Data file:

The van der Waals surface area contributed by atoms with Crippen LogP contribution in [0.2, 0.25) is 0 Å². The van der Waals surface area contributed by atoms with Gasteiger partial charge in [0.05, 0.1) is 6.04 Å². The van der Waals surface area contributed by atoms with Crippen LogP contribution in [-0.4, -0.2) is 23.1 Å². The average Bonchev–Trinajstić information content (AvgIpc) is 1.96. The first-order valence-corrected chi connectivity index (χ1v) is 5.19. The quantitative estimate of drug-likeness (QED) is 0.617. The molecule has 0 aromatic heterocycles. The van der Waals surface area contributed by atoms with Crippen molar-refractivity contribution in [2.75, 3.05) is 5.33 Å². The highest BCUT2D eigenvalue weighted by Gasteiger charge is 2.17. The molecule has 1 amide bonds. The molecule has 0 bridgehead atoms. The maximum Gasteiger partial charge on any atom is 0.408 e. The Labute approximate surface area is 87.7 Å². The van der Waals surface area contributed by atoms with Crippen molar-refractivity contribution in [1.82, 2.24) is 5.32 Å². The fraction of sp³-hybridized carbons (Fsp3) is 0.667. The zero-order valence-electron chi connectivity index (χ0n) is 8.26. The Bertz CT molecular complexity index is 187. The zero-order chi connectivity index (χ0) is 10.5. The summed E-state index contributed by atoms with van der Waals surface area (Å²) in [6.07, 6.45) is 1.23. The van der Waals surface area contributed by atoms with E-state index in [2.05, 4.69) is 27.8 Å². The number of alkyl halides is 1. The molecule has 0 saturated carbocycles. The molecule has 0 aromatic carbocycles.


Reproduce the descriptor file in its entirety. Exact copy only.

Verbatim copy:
The van der Waals surface area contributed by atoms with Crippen LogP contribution in [0.2, 0.25) is 0 Å². The van der Waals surface area contributed by atoms with Gasteiger partial charge in [0.05, 0.1) is 6.04 Å². The van der Waals surface area contributed by atoms with Crippen LogP contribution in [-0.4, -0.2) is 23.1 Å². The average Bonchev–Trinajstić information content (AvgIpc) is 1.96. The first-order valence-corrected chi connectivity index (χ1v) is 5.19. The quantitative estimate of drug-likeness (QED) is 0.617. The molecule has 0 aromatic heterocycles. The van der Waals surface area contributed by atoms with Crippen molar-refractivity contribution in [2.75, 3.05) is 5.33 Å². The highest BCUT2D eigenvalue weighted by Gasteiger charge is 2.17. The molecule has 1 amide bonds. The molecule has 0 bridgehead atoms. The maximum Gasteiger partial charge on any atom is 0.408 e. The Labute approximate surface area is 87.7 Å². The van der Waals surface area contributed by atoms with Crippen molar-refractivity contribution in [1.82, 2.24) is 5.32 Å². The fraction of sp³-hybridized carbons (Fsp3) is 0.667. The zero-order valence-electron chi connectivity index (χ0n) is 8.26. The Bertz CT molecular complexity index is 187. The zero-order chi connectivity index (χ0) is 10.5. The summed E-state index contributed by atoms with van der Waals surface area (Å²) in [6.07, 6.45) is 1.23. The van der Waals surface area contributed by atoms with E-state index in [2.05, 4.69) is 27.8 Å². The number of alkyl halides is 1. The molecule has 0 saturated carbocycles. The molecule has 0 aromatic carbocycles.